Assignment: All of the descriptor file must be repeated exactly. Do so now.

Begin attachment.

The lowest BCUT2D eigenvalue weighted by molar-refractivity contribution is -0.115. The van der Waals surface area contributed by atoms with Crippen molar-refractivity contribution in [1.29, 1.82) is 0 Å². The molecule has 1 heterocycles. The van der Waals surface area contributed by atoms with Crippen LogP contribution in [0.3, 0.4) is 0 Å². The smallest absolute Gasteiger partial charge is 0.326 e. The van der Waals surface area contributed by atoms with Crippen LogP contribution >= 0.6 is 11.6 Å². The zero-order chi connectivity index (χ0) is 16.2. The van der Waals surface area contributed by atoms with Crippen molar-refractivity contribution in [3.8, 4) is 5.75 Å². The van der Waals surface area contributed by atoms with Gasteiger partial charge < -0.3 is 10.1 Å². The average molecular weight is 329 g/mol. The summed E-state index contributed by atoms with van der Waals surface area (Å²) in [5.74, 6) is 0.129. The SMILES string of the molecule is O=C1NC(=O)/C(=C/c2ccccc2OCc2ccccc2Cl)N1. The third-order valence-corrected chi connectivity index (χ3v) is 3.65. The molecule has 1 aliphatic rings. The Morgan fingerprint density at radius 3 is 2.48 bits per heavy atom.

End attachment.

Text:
The lowest BCUT2D eigenvalue weighted by molar-refractivity contribution is -0.115. The van der Waals surface area contributed by atoms with Crippen molar-refractivity contribution in [1.29, 1.82) is 0 Å². The molecule has 1 heterocycles. The van der Waals surface area contributed by atoms with Crippen LogP contribution in [0.3, 0.4) is 0 Å². The smallest absolute Gasteiger partial charge is 0.326 e. The van der Waals surface area contributed by atoms with Crippen LogP contribution >= 0.6 is 11.6 Å². The zero-order chi connectivity index (χ0) is 16.2. The van der Waals surface area contributed by atoms with Crippen molar-refractivity contribution in [3.8, 4) is 5.75 Å². The van der Waals surface area contributed by atoms with Gasteiger partial charge < -0.3 is 10.1 Å². The average molecular weight is 329 g/mol. The summed E-state index contributed by atoms with van der Waals surface area (Å²) in [5.74, 6) is 0.129. The SMILES string of the molecule is O=C1NC(=O)/C(=C/c2ccccc2OCc2ccccc2Cl)N1. The third-order valence-corrected chi connectivity index (χ3v) is 3.65. The molecule has 1 aliphatic rings. The Morgan fingerprint density at radius 3 is 2.48 bits per heavy atom.